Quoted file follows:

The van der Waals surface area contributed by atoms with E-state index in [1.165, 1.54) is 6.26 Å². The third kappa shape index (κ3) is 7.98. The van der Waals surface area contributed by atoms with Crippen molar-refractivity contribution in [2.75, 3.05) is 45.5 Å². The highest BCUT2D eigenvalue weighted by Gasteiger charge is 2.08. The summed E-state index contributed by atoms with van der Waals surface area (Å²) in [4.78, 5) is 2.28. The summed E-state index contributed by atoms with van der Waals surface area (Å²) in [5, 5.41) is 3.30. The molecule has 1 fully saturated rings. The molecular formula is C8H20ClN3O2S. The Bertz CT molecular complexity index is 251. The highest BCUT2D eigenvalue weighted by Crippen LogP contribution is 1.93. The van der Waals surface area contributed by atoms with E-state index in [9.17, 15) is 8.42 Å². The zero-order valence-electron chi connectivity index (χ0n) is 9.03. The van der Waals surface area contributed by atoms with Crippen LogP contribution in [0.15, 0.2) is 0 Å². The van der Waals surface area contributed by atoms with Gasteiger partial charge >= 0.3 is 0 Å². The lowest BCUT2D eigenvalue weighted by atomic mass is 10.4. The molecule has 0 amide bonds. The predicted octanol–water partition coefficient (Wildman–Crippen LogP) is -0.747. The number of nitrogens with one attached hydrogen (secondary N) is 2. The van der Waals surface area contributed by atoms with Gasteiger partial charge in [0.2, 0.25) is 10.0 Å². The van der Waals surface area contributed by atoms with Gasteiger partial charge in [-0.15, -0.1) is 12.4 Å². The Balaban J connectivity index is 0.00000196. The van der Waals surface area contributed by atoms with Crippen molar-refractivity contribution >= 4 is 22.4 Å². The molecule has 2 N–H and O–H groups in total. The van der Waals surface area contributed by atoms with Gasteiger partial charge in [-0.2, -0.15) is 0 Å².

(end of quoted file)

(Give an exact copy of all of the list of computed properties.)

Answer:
The van der Waals surface area contributed by atoms with E-state index in [1.165, 1.54) is 6.26 Å². The third kappa shape index (κ3) is 7.98. The van der Waals surface area contributed by atoms with Crippen molar-refractivity contribution in [2.75, 3.05) is 45.5 Å². The highest BCUT2D eigenvalue weighted by Gasteiger charge is 2.08. The summed E-state index contributed by atoms with van der Waals surface area (Å²) in [4.78, 5) is 2.28. The summed E-state index contributed by atoms with van der Waals surface area (Å²) in [5, 5.41) is 3.30. The molecule has 1 fully saturated rings. The molecular formula is C8H20ClN3O2S. The Bertz CT molecular complexity index is 251. The highest BCUT2D eigenvalue weighted by Crippen LogP contribution is 1.93. The van der Waals surface area contributed by atoms with E-state index in [9.17, 15) is 8.42 Å². The zero-order valence-electron chi connectivity index (χ0n) is 9.03. The van der Waals surface area contributed by atoms with Crippen LogP contribution in [0.15, 0.2) is 0 Å². The van der Waals surface area contributed by atoms with Gasteiger partial charge >= 0.3 is 0 Å². The lowest BCUT2D eigenvalue weighted by atomic mass is 10.4. The molecule has 0 amide bonds. The predicted octanol–water partition coefficient (Wildman–Crippen LogP) is -0.747. The number of nitrogens with one attached hydrogen (secondary N) is 2. The van der Waals surface area contributed by atoms with Gasteiger partial charge in [0.2, 0.25) is 10.0 Å². The van der Waals surface area contributed by atoms with Gasteiger partial charge in [-0.15, -0.1) is 12.4 Å². The Balaban J connectivity index is 0.00000196. The van der Waals surface area contributed by atoms with Crippen molar-refractivity contribution >= 4 is 22.4 Å². The molecule has 2 N–H and O–H groups in total. The van der Waals surface area contributed by atoms with Gasteiger partial charge in [-0.2, -0.15) is 0 Å².